You may notice there are no static stretches in this warm-up. The reason is simple, kids want to move. Standing still to bend over and touch their toes is boring, but jumping up as high as they can is engaging. In twelve years of playing lacrosse I pulled a muscle one time because I stretched and did ballistic warm ups. To combine the best of both worlds, do a dynamic warmup before practice, then do static stretches for the last five minutes as a cool-down.


How to Gilman

Published by:

Every now and again a player will yell “Gilman” at the top of his lungs. For everyone unfamiliar with this lacrosse-specific term, a “Gilman” is throwing the ball as far as possible towards your opponent’s goal from your defensive end. There are a lot of other variations: “throw it, bomb it, launch it, toss it, and deep” are a few. However, the term Gilman has stood the test of time, and new lacrosse fans can expect to hear it at least once per game.

Unfortunately, the correct method to launch the ball is applied incorrectly by about 50% of youth lacrosse teams. To properly apply a Gilman clear, players must aim for two specific targets on the field, which are diagrammed below:

How to Gilman

How to Gilman

On the above diagram, there are two red targets. These are the two areas on the field that a proper Gilman should be directed towards. Often, coaches will yell “throw it up!” Then their player throws it twelve yards in front of them, the other team picks up the ball, and runs down and scores in transition. The objective of the Gilman it to give your offense, specifically the attackmen, a chance to pick up a ground ball and start a settled offense.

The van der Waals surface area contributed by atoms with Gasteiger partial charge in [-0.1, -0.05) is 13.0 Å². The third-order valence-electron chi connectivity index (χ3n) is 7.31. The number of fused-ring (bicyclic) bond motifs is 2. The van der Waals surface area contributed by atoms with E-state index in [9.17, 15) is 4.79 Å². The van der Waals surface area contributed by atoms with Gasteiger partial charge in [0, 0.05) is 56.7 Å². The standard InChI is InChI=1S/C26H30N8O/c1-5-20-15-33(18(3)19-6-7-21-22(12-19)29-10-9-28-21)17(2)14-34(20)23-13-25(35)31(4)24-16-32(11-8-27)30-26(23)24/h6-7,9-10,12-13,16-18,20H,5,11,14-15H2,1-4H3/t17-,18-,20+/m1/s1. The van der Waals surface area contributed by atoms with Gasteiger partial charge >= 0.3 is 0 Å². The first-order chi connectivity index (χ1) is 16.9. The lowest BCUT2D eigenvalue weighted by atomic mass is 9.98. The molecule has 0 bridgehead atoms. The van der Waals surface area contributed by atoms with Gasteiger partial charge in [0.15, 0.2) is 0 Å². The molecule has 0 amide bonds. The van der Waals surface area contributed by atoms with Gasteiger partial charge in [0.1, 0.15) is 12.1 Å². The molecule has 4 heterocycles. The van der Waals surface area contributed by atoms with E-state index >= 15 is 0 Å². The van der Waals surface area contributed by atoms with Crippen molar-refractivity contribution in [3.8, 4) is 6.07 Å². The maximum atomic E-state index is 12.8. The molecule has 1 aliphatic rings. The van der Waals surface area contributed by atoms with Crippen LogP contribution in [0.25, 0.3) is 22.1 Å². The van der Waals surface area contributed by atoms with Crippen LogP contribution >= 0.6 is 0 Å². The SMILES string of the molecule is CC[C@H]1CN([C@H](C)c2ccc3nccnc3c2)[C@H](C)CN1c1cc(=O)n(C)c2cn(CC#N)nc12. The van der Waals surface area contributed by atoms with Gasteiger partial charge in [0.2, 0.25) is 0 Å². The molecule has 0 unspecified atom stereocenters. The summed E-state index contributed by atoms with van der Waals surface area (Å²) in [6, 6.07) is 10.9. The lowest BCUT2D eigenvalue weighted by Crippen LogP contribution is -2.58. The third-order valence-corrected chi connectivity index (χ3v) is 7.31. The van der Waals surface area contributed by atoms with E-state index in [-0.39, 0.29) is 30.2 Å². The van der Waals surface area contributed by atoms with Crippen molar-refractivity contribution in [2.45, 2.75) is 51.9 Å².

Aiming for the two sides of the field, beyond the restraining line, gives attackman a chance to pick up the ball. Also, by throwing the ball over and beyond the midfield line, it avoids a fast transition by the opposing team if they pick up the ball. Instead of having to run twelve yards towards the goal, the other team now has to run forty plus yards. That gives your team plenty of time to ride and settle the defense.

Remember players, if you get into a bind and you need to throw the ball upfield. Launch it as far as you possibly can. If you do not, you run the risk of shorting the pass, and giving an easy turn-over to your opponent.

Featured Image Credit – www.insideflorida.com


Learning the Field Dimensions

Published by:

As part of my work with the Georgia Lacrosse Officials Association I am pleased to provide this video tutorial to our players and parents. After watching this video you will have a solid understanding of the proper dimensions and measurements of an ideal lacrosse field.

To watch this video on youtube please visit this link: www.youtube.com/watch?v=3MM88zAuUIU

To watch this video at the highest quality please select 720p from the video menu.

Cheers, Gordon